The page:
What are smart contracts?
A normal contract is a written agreement between multiple parties with certain promises both parties have to adhere to. Smart contracts, as the name implies, are smart and digital versions of these agreements. A smart contract is written by a programmer as digital code and is added to the blockchain. This code contains the agreements and conditions set between the parties.
Once included and confirmed in the blockchain the contract can’t be changed anymore. It is visible to everyone due to the distributed and public way the blockchain works. As such it can’t be tampered with. The contract can always be traced and accessed, and you can’t lie about the contract.
A smart contract is based on an ‘If this, then that’ principle: The contract has conditions and certain actions when those conditions are met. The smart contract can execute these actions automatically, without the need for any intermediaries. Agreements can be set up faster and cheaper this way.
Person A and person B have a bet. If person A is right, they will receive €100 from Person B, if Person B is right they will receive €100.
This is set up in a smart contract, and can be viewed by anyone in the blockchain. This contract receives information regarding the bet and can automatically act on the agreement when the conditions are met. As such, it can check who is right and who will receive the €100 from the other person without any extra work.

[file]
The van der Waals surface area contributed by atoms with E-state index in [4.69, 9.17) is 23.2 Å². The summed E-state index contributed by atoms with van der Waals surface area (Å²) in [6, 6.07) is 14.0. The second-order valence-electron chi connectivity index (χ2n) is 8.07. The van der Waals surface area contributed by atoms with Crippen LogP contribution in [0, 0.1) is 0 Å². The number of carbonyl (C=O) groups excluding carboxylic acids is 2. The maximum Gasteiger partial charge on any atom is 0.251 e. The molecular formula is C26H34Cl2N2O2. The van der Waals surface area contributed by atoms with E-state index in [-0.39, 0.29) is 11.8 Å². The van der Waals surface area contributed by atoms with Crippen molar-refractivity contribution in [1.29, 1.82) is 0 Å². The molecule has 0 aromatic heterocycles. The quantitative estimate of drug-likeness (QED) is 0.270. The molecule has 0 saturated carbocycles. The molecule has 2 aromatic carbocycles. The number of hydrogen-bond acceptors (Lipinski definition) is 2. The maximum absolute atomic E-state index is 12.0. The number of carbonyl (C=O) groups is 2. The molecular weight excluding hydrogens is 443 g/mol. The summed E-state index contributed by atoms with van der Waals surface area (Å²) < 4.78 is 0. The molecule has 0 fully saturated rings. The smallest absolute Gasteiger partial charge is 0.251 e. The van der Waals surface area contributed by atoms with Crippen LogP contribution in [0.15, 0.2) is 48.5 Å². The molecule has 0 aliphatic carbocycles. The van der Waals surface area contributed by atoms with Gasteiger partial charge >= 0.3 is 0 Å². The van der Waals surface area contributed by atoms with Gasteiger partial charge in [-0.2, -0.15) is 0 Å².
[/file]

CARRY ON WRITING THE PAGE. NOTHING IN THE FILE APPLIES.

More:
Even though these smart contracts look safe and reliable, they are not completely without risk. Because the contract is written in a specific programming language, it can’t be easily understood by everyone. A programmer with bad intentions can setup the contract in such a way there might be unwanted results.
Smart contracts are currently used mostly on the Ethereum network. Here they are used to exchange Ethereum for certain tokens. Other cryptocurrencies are not (yet) using these smart contracts because of the mentioned risks. Every smart contract has to be checked by an expert, which makes implementation difficult.
Currently LiteBit does not support smart contracts in any way.